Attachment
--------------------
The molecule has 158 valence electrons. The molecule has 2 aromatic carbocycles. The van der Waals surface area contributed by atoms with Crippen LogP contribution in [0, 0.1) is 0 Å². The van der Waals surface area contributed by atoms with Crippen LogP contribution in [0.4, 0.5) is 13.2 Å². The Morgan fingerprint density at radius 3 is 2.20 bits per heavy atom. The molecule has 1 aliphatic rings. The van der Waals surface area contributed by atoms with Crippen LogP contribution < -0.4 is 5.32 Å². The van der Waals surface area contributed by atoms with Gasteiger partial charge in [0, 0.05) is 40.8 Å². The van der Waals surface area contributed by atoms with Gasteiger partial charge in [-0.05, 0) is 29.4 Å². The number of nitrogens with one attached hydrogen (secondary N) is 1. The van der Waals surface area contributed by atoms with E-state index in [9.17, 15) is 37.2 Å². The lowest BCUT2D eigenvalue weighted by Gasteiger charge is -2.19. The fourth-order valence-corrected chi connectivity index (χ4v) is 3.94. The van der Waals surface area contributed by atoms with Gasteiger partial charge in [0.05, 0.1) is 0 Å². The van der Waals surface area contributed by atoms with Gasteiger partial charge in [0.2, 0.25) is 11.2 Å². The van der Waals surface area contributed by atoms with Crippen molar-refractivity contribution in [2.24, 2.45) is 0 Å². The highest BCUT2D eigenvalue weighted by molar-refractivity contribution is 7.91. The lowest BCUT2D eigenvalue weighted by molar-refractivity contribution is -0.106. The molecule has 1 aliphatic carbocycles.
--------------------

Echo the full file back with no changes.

The molecule has 158 valence electrons. The molecule has 2 aromatic carbocycles. The van der Waals surface area contributed by atoms with Crippen LogP contribution in [0, 0.1) is 0 Å². The van der Waals surface area contributed by atoms with Crippen LogP contribution in [0.4, 0.5) is 13.2 Å². The Morgan fingerprint density at radius 3 is 2.20 bits per heavy atom. The molecule has 1 aliphatic rings. The van der Waals surface area contributed by atoms with Crippen LogP contribution < -0.4 is 5.32 Å². The van der Waals surface area contributed by atoms with Gasteiger partial charge in [0, 0.05) is 40.8 Å². The van der Waals surface area contributed by atoms with Gasteiger partial charge in [-0.05, 0) is 29.4 Å². The number of nitrogens with one attached hydrogen (secondary N) is 1. The van der Waals surface area contributed by atoms with E-state index in [9.17, 15) is 37.2 Å². The lowest BCUT2D eigenvalue weighted by Gasteiger charge is -2.19. The fourth-order valence-corrected chi connectivity index (χ4v) is 3.94. The van der Waals surface area contributed by atoms with Gasteiger partial charge in [0.05, 0.1) is 0 Å². The van der Waals surface area contributed by atoms with Gasteiger partial charge in [0.2, 0.25) is 11.2 Å². The van der Waals surface area contributed by atoms with Crippen molar-refractivity contribution in [2.24, 2.45) is 0 Å². The highest BCUT2D eigenvalue weighted by molar-refractivity contribution is 7.91. The lowest BCUT2D eigenvalue weighted by molar-refractivity contribution is -0.106. The molecule has 1 aliphatic carbocycles.